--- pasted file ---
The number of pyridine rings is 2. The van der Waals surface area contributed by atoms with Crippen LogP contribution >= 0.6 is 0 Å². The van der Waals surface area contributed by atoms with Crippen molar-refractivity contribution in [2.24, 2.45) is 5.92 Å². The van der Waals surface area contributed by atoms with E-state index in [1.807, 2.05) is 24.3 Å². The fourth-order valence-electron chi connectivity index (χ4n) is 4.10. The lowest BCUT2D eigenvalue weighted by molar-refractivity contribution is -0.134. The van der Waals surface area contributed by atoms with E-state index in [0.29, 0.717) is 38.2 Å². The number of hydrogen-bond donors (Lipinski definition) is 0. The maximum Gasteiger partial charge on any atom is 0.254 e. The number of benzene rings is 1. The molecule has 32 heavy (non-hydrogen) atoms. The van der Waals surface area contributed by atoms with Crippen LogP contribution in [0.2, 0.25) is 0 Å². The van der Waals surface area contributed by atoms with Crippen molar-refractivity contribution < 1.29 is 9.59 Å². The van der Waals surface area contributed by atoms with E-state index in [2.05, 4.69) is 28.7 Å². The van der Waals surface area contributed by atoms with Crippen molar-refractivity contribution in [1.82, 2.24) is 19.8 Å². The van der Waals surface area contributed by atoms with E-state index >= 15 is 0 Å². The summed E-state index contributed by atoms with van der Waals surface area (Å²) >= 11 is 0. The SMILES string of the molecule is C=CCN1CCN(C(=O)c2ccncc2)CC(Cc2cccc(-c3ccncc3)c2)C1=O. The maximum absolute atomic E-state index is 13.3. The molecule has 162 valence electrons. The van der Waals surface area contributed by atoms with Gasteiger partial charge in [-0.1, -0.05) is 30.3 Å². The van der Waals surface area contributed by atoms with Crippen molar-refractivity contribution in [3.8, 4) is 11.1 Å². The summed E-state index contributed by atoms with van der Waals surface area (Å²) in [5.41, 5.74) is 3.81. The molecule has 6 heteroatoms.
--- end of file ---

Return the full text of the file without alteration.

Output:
The number of pyridine rings is 2. The van der Waals surface area contributed by atoms with Crippen LogP contribution >= 0.6 is 0 Å². The van der Waals surface area contributed by atoms with Crippen molar-refractivity contribution in [2.24, 2.45) is 5.92 Å². The van der Waals surface area contributed by atoms with E-state index in [1.807, 2.05) is 24.3 Å². The fourth-order valence-electron chi connectivity index (χ4n) is 4.10. The lowest BCUT2D eigenvalue weighted by molar-refractivity contribution is -0.134. The van der Waals surface area contributed by atoms with E-state index in [0.29, 0.717) is 38.2 Å². The number of hydrogen-bond donors (Lipinski definition) is 0. The maximum Gasteiger partial charge on any atom is 0.254 e. The number of benzene rings is 1. The molecule has 32 heavy (non-hydrogen) atoms. The van der Waals surface area contributed by atoms with Crippen LogP contribution in [0.2, 0.25) is 0 Å². The van der Waals surface area contributed by atoms with Crippen molar-refractivity contribution < 1.29 is 9.59 Å². The van der Waals surface area contributed by atoms with E-state index in [2.05, 4.69) is 28.7 Å². The van der Waals surface area contributed by atoms with Crippen molar-refractivity contribution in [1.82, 2.24) is 19.8 Å². The van der Waals surface area contributed by atoms with E-state index >= 15 is 0 Å². The summed E-state index contributed by atoms with van der Waals surface area (Å²) >= 11 is 0. The SMILES string of the molecule is C=CCN1CCN(C(=O)c2ccncc2)CC(Cc2cccc(-c3ccncc3)c2)C1=O. The maximum absolute atomic E-state index is 13.3. The molecule has 162 valence electrons. The van der Waals surface area contributed by atoms with Gasteiger partial charge in [-0.1, -0.05) is 30.3 Å². The van der Waals surface area contributed by atoms with Crippen molar-refractivity contribution in [3.8, 4) is 11.1 Å². The summed E-state index contributed by atoms with van der Waals surface area (Å²) in [5.41, 5.74) is 3.81. The molecule has 6 heteroatoms.